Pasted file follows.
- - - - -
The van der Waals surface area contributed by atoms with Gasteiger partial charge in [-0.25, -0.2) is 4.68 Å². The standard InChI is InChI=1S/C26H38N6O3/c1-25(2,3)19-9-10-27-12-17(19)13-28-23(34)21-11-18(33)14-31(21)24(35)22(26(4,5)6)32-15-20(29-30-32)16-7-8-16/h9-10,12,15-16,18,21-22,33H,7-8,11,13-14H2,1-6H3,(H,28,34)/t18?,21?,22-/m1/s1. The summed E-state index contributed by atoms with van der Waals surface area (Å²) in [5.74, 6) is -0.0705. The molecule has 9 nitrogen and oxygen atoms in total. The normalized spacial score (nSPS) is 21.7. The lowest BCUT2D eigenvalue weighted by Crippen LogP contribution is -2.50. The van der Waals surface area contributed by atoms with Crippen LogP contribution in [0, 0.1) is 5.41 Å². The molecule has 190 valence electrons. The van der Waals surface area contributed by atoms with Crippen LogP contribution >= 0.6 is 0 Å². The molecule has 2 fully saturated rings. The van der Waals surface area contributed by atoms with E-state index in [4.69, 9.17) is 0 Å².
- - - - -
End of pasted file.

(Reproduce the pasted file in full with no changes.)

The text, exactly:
The van der Waals surface area contributed by atoms with Gasteiger partial charge in [-0.25, -0.2) is 4.68 Å². The standard InChI is InChI=1S/C26H38N6O3/c1-25(2,3)19-9-10-27-12-17(19)13-28-23(34)21-11-18(33)14-31(21)24(35)22(26(4,5)6)32-15-20(29-30-32)16-7-8-16/h9-10,12,15-16,18,21-22,33H,7-8,11,13-14H2,1-6H3,(H,28,34)/t18?,21?,22-/m1/s1. The summed E-state index contributed by atoms with van der Waals surface area (Å²) in [5.74, 6) is -0.0705. The molecule has 9 nitrogen and oxygen atoms in total. The normalized spacial score (nSPS) is 21.7. The lowest BCUT2D eigenvalue weighted by Crippen LogP contribution is -2.50. The van der Waals surface area contributed by atoms with Crippen LogP contribution in [0, 0.1) is 5.41 Å². The molecule has 190 valence electrons. The van der Waals surface area contributed by atoms with Crippen LogP contribution >= 0.6 is 0 Å². The molecule has 2 fully saturated rings. The van der Waals surface area contributed by atoms with E-state index in [4.69, 9.17) is 0 Å².